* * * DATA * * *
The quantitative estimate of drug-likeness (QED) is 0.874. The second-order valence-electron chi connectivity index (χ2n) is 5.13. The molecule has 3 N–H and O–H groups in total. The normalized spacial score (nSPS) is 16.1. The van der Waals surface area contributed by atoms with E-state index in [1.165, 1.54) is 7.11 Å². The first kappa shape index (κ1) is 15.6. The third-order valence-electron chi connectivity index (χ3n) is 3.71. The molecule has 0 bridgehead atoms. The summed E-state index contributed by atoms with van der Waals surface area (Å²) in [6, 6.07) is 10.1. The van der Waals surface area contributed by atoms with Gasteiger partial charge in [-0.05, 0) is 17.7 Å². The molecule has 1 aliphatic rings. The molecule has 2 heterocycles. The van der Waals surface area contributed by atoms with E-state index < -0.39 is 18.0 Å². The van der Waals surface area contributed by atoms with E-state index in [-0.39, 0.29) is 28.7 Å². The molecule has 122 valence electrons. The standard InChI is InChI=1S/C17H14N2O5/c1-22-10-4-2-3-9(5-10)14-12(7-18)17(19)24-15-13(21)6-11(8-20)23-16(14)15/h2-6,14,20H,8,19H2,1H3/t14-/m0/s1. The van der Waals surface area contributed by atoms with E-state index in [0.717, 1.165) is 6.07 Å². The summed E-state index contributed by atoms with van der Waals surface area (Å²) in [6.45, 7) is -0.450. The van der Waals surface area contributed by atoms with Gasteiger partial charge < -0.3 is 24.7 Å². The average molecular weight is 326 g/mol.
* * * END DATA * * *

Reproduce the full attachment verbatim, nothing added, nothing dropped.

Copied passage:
The quantitative estimate of drug-likeness (QED) is 0.874. The second-order valence-electron chi connectivity index (χ2n) is 5.13. The molecule has 3 N–H and O–H groups in total. The normalized spacial score (nSPS) is 16.1. The van der Waals surface area contributed by atoms with E-state index in [1.165, 1.54) is 7.11 Å². The first kappa shape index (κ1) is 15.6. The third-order valence-electron chi connectivity index (χ3n) is 3.71. The molecule has 0 bridgehead atoms. The summed E-state index contributed by atoms with van der Waals surface area (Å²) in [6, 6.07) is 10.1. The van der Waals surface area contributed by atoms with Gasteiger partial charge in [-0.05, 0) is 17.7 Å². The molecule has 1 aliphatic rings. The molecule has 2 heterocycles. The van der Waals surface area contributed by atoms with E-state index < -0.39 is 18.0 Å². The van der Waals surface area contributed by atoms with E-state index in [-0.39, 0.29) is 28.7 Å². The molecule has 122 valence electrons. The standard InChI is InChI=1S/C17H14N2O5/c1-22-10-4-2-3-9(5-10)14-12(7-18)17(19)24-15-13(21)6-11(8-20)23-16(14)15/h2-6,14,20H,8,19H2,1H3/t14-/m0/s1. The van der Waals surface area contributed by atoms with E-state index in [0.717, 1.165) is 6.07 Å². The summed E-state index contributed by atoms with van der Waals surface area (Å²) in [6.45, 7) is -0.450. The van der Waals surface area contributed by atoms with Gasteiger partial charge < -0.3 is 24.7 Å². The average molecular weight is 326 g/mol.